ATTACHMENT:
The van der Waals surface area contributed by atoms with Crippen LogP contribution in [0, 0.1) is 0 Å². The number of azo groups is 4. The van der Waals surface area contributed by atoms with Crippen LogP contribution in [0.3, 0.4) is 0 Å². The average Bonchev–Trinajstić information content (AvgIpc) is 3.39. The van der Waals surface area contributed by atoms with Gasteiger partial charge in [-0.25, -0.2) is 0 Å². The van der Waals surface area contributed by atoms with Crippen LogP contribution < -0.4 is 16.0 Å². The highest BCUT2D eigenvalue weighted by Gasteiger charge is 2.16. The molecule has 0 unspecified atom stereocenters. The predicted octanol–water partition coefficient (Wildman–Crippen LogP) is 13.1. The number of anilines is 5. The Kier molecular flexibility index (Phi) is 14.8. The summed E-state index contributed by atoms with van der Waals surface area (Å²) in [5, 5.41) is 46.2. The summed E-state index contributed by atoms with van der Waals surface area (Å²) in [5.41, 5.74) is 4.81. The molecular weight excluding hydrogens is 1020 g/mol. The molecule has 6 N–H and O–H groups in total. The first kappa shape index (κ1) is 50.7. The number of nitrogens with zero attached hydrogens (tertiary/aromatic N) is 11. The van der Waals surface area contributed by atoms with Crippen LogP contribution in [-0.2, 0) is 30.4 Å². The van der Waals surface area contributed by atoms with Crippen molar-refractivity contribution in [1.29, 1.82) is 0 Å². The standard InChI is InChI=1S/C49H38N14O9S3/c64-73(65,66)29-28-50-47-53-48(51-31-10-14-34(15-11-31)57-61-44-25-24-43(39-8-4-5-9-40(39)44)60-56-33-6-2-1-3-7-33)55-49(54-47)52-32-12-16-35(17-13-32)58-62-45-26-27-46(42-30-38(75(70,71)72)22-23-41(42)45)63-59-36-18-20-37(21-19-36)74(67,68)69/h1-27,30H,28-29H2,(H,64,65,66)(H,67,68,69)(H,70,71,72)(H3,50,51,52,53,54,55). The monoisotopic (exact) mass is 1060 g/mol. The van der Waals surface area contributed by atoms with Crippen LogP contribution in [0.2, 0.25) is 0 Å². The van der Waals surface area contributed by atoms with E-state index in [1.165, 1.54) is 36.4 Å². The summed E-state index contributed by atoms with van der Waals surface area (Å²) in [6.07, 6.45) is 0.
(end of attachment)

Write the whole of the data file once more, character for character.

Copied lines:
The van der Waals surface area contributed by atoms with Crippen LogP contribution in [0, 0.1) is 0 Å². The number of azo groups is 4. The van der Waals surface area contributed by atoms with Crippen LogP contribution in [0.3, 0.4) is 0 Å². The average Bonchev–Trinajstić information content (AvgIpc) is 3.39. The van der Waals surface area contributed by atoms with Gasteiger partial charge in [-0.25, -0.2) is 0 Å². The van der Waals surface area contributed by atoms with Crippen LogP contribution < -0.4 is 16.0 Å². The highest BCUT2D eigenvalue weighted by Gasteiger charge is 2.16. The molecule has 0 unspecified atom stereocenters. The predicted octanol–water partition coefficient (Wildman–Crippen LogP) is 13.1. The number of anilines is 5. The Kier molecular flexibility index (Phi) is 14.8. The summed E-state index contributed by atoms with van der Waals surface area (Å²) in [5, 5.41) is 46.2. The summed E-state index contributed by atoms with van der Waals surface area (Å²) in [5.41, 5.74) is 4.81. The molecular weight excluding hydrogens is 1020 g/mol. The molecule has 6 N–H and O–H groups in total. The first kappa shape index (κ1) is 50.7. The number of nitrogens with zero attached hydrogens (tertiary/aromatic N) is 11. The van der Waals surface area contributed by atoms with Crippen LogP contribution in [-0.2, 0) is 30.4 Å². The van der Waals surface area contributed by atoms with Crippen molar-refractivity contribution in [1.29, 1.82) is 0 Å². The standard InChI is InChI=1S/C49H38N14O9S3/c64-73(65,66)29-28-50-47-53-48(51-31-10-14-34(15-11-31)57-61-44-25-24-43(39-8-4-5-9-40(39)44)60-56-33-6-2-1-3-7-33)55-49(54-47)52-32-12-16-35(17-13-32)58-62-45-26-27-46(42-30-38(75(70,71)72)22-23-41(42)45)63-59-36-18-20-37(21-19-36)74(67,68)69/h1-27,30H,28-29H2,(H,64,65,66)(H,67,68,69)(H,70,71,72)(H3,50,51,52,53,54,55). The monoisotopic (exact) mass is 1060 g/mol. The van der Waals surface area contributed by atoms with Crippen LogP contribution in [0.2, 0.25) is 0 Å². The van der Waals surface area contributed by atoms with E-state index in [1.165, 1.54) is 36.4 Å². The summed E-state index contributed by atoms with van der Waals surface area (Å²) in [6.07, 6.45) is 0.